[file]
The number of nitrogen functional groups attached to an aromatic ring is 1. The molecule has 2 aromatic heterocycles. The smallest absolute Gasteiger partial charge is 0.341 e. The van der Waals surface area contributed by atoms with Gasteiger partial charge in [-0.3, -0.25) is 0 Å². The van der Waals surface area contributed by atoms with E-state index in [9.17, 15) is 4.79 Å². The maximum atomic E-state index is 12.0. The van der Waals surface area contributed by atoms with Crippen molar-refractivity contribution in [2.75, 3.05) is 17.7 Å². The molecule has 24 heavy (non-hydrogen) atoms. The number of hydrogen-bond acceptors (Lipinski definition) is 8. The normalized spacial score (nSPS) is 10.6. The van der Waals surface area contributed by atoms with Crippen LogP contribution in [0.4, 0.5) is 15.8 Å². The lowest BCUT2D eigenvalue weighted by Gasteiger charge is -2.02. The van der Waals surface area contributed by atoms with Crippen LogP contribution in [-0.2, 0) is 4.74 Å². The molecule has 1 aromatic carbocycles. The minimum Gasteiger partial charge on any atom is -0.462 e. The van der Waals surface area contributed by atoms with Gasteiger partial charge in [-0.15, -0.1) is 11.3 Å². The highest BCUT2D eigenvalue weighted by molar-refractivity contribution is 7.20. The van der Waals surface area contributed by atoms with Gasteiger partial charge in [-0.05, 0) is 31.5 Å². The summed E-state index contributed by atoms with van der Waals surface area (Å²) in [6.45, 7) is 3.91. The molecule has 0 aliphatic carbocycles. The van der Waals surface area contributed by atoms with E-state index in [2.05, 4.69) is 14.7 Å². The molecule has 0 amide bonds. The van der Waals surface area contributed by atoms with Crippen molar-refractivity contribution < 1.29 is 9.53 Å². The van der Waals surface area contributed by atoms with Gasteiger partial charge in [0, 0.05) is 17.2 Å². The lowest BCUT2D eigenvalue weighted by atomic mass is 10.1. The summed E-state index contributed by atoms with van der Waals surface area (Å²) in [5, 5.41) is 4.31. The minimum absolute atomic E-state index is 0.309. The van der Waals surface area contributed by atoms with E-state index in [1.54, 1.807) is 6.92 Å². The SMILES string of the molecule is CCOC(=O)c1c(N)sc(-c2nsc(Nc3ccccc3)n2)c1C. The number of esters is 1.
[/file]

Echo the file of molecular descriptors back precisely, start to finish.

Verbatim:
The number of nitrogen functional groups attached to an aromatic ring is 1. The molecule has 2 aromatic heterocycles. The smallest absolute Gasteiger partial charge is 0.341 e. The van der Waals surface area contributed by atoms with Gasteiger partial charge in [-0.3, -0.25) is 0 Å². The van der Waals surface area contributed by atoms with E-state index in [9.17, 15) is 4.79 Å². The maximum atomic E-state index is 12.0. The van der Waals surface area contributed by atoms with Crippen molar-refractivity contribution in [2.75, 3.05) is 17.7 Å². The molecule has 24 heavy (non-hydrogen) atoms. The number of hydrogen-bond acceptors (Lipinski definition) is 8. The normalized spacial score (nSPS) is 10.6. The van der Waals surface area contributed by atoms with Crippen LogP contribution in [0.4, 0.5) is 15.8 Å². The lowest BCUT2D eigenvalue weighted by Gasteiger charge is -2.02. The van der Waals surface area contributed by atoms with Crippen LogP contribution in [-0.2, 0) is 4.74 Å². The molecule has 1 aromatic carbocycles. The minimum Gasteiger partial charge on any atom is -0.462 e. The van der Waals surface area contributed by atoms with Gasteiger partial charge in [-0.15, -0.1) is 11.3 Å². The highest BCUT2D eigenvalue weighted by molar-refractivity contribution is 7.20. The van der Waals surface area contributed by atoms with Gasteiger partial charge in [-0.05, 0) is 31.5 Å². The summed E-state index contributed by atoms with van der Waals surface area (Å²) in [6.45, 7) is 3.91. The molecule has 0 aliphatic carbocycles. The van der Waals surface area contributed by atoms with E-state index in [2.05, 4.69) is 14.7 Å². The molecule has 0 amide bonds. The van der Waals surface area contributed by atoms with Crippen molar-refractivity contribution < 1.29 is 9.53 Å². The van der Waals surface area contributed by atoms with Gasteiger partial charge in [0, 0.05) is 17.2 Å². The lowest BCUT2D eigenvalue weighted by atomic mass is 10.1. The summed E-state index contributed by atoms with van der Waals surface area (Å²) in [5, 5.41) is 4.31. The minimum absolute atomic E-state index is 0.309. The van der Waals surface area contributed by atoms with E-state index in [1.54, 1.807) is 6.92 Å². The SMILES string of the molecule is CCOC(=O)c1c(N)sc(-c2nsc(Nc3ccccc3)n2)c1C. The number of esters is 1.